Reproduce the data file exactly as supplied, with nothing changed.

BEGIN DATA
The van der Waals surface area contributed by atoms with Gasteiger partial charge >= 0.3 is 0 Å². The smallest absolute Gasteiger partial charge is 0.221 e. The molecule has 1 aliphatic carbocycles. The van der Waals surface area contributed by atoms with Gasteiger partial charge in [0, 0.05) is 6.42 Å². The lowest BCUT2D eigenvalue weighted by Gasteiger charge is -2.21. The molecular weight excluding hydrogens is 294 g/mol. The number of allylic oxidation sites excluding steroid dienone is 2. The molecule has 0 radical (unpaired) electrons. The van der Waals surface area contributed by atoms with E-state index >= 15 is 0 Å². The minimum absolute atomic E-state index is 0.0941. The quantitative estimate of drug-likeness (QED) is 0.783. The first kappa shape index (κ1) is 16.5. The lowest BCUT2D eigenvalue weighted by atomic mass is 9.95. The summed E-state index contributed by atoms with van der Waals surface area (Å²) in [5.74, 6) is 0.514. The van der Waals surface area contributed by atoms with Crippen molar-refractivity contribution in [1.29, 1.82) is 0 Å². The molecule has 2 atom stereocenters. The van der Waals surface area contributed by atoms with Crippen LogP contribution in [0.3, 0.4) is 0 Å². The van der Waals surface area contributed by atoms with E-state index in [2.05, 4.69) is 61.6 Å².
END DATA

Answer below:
The van der Waals surface area contributed by atoms with Gasteiger partial charge >= 0.3 is 0 Å². The smallest absolute Gasteiger partial charge is 0.221 e. The molecule has 1 aliphatic carbocycles. The van der Waals surface area contributed by atoms with Gasteiger partial charge in [0, 0.05) is 6.42 Å². The lowest BCUT2D eigenvalue weighted by Gasteiger charge is -2.21. The molecular weight excluding hydrogens is 294 g/mol. The number of allylic oxidation sites excluding steroid dienone is 2. The molecule has 0 radical (unpaired) electrons. The van der Waals surface area contributed by atoms with E-state index >= 15 is 0 Å². The minimum absolute atomic E-state index is 0.0941. The quantitative estimate of drug-likeness (QED) is 0.783. The first kappa shape index (κ1) is 16.5. The lowest BCUT2D eigenvalue weighted by atomic mass is 9.95. The summed E-state index contributed by atoms with van der Waals surface area (Å²) in [5.74, 6) is 0.514. The van der Waals surface area contributed by atoms with Crippen molar-refractivity contribution in [1.29, 1.82) is 0 Å². The molecule has 2 atom stereocenters. The van der Waals surface area contributed by atoms with Crippen LogP contribution in [0.3, 0.4) is 0 Å². The van der Waals surface area contributed by atoms with E-state index in [2.05, 4.69) is 61.6 Å².